Are you struggling right now? Do you feel that your issues are dragging you down and preventing you from being the person you want to be? If so, this article is for you. As you continue to read, we’ll explore your strengths and how you can use them to deal more effectively with your stressors.
It’s true. You have strengths. Admitting this does not make you arrogant or narcissistic. Yet, many of us find it challenging to discuss our strong points and talents. Perhaps this is due to low self-esteem. Perhaps it is because we want to seem humble.
Regardless of the reason, when we are not able to identify and focus on our strengths, we place ourselves at risk of being defeated by our problems. Why? The answer is that it is our strengths that help us overcome our weaknesses. It is our strengths that help us cope effectively and problem-solve and survive. Without your strengths, you are left to face your biggest challenges armed with nothing but your weaknesses. Clearly, this is not an ideal scenario. Instead, start utilizing your strengths in your everyday battles.
Of course, before you can begin utilizing your strengths, you must first identify them. What are your strengths? We often tend to think of our strengths as things we’re good at. And, while this is true, it is only one aspect of your strengths. But let’s begin here, since this is a logical starting point. What are you good at? It can be anything from math to interior decorating to fixing things. Are you a good mechanic or violinist or gardener? Do you excel in sports? Baking? Trivia? Painting? What are your hobbies and special interests?
Keeping those things in mind, let’s now also think about additional strengths through the lens of your personality. What parts of your “self” do you believe to be areas of strength? Are you patient, kind, compassionate? Do you treat others with respect? Are you able to control your temper? Can you handle yourself appropriately in social situations? Are you a leader, an encourager, a good listener? Are you great with organization or time management?
Next, let’s explore the people and things in your life that provide support for you because these are strengths as well. Do you have a family member or friend who is willing to help when you’re in need? Do you have a friendly co-worker who interacts with you in a positive way? Do you belong to any social groups such as clubs, churches, or teams? Do you have someone to mentor or guide you such as a professor, coach, counselor, doctor, or pastor?
All too often, we place far more focus on our problems, disorders, failures, and weaknesses than we do on our strengths and supports. We think and talk about all the things that went wrong and all the things we’re worried about. This is useful in helping us identify problems. But, we shouldn’t stop there. From there, we can move forward and begin to think about solutions to those problems. Fixating on problems won’t make them go away, but solutions will. And in order to find solutions, we need to employ our strengths.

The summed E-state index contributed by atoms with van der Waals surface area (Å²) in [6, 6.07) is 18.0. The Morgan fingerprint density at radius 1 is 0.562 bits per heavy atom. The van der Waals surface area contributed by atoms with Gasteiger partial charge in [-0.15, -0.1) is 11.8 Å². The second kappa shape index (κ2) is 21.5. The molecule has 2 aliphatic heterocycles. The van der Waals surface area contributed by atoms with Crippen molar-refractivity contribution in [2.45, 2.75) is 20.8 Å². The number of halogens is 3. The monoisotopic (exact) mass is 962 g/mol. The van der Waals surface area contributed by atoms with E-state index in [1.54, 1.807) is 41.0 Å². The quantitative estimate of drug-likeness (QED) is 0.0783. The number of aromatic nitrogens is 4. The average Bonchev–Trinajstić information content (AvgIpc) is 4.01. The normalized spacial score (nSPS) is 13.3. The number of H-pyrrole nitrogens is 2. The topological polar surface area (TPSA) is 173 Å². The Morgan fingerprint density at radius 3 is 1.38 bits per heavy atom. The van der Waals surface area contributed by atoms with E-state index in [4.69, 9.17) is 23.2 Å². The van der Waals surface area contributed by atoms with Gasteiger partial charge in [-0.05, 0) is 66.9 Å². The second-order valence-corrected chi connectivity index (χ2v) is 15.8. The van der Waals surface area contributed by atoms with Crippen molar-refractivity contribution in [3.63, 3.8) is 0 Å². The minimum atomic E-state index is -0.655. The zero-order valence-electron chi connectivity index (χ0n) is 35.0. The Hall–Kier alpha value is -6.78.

When tackling the issues you’re facing in your life, factor your strengths into the equation. Ask yourself how your strengths can be utilized to solve your problems. Granted, not all situations are within our control to change. But even then, our strengths can help us cope with the things we cannot change.
If you have a great sense of humor, use it to help you cope. Laughter relieves stress. Use situationally-appropriate humor to reduce tension during awkward conversations.
If you are athletic, use physical activities to relieve stress and decrease anger. Sports can also bring people together and bridge gaps. If your family relationships need to be strengthened, perhaps suggest a backyard volleyball game.
If you are artistic, try painting or drawing your feelings. This can help reduce the intensity of your depression or anxiety.
If you have good communication skills, put them to work in your strained relationships, when tackling your workplace woes, and when expressing your medical concerns to your doctor.
If you have a good social/emotional support network, let them know when you need support.
If you are kind to others, offer the same kindness to yourself.
Whatever your strengths may be, flip the switch and turn them on. Start utilizing them. They are your tools for coping and your weapons for survival. Stop trying to face your problems without wielding your strengths.
Julie Bailey is a Licensed Clinical Professional Counselor in Illinois with a master’s degree in Clinical Mental Health Counseling. She is currently the Clinical Manager of Outpatient Therapy Services at Centerstone locations in Southern Illinois.
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